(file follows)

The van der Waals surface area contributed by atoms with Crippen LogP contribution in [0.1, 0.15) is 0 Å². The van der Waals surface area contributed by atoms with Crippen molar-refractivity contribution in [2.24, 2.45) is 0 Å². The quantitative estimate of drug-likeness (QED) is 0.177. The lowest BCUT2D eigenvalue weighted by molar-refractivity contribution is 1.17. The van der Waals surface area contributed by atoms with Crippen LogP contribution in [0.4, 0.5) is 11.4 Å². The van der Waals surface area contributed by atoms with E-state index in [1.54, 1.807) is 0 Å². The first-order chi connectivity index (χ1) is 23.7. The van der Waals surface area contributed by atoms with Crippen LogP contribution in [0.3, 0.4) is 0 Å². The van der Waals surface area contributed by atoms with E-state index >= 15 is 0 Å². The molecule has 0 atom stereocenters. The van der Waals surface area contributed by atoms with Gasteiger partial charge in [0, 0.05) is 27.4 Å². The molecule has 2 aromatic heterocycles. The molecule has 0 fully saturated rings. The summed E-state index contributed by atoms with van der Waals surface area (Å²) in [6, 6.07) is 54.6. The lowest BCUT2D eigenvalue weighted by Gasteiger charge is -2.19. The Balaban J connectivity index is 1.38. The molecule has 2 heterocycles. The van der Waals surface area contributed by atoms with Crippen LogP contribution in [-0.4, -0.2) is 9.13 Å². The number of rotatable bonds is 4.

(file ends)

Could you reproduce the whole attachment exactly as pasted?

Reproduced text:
The van der Waals surface area contributed by atoms with Crippen LogP contribution in [0.1, 0.15) is 0 Å². The van der Waals surface area contributed by atoms with Crippen molar-refractivity contribution in [2.24, 2.45) is 0 Å². The quantitative estimate of drug-likeness (QED) is 0.177. The lowest BCUT2D eigenvalue weighted by molar-refractivity contribution is 1.17. The van der Waals surface area contributed by atoms with Crippen LogP contribution in [0.4, 0.5) is 11.4 Å². The van der Waals surface area contributed by atoms with E-state index in [1.54, 1.807) is 0 Å². The first-order chi connectivity index (χ1) is 23.7. The van der Waals surface area contributed by atoms with Crippen LogP contribution in [0.3, 0.4) is 0 Å². The van der Waals surface area contributed by atoms with E-state index >= 15 is 0 Å². The molecule has 0 atom stereocenters. The van der Waals surface area contributed by atoms with Gasteiger partial charge in [0, 0.05) is 27.4 Å². The molecule has 2 aromatic heterocycles. The molecule has 0 fully saturated rings. The summed E-state index contributed by atoms with van der Waals surface area (Å²) in [6, 6.07) is 54.6. The lowest BCUT2D eigenvalue weighted by Gasteiger charge is -2.19. The Balaban J connectivity index is 1.38. The molecule has 2 heterocycles. The van der Waals surface area contributed by atoms with Crippen LogP contribution in [-0.4, -0.2) is 9.13 Å². The number of rotatable bonds is 4.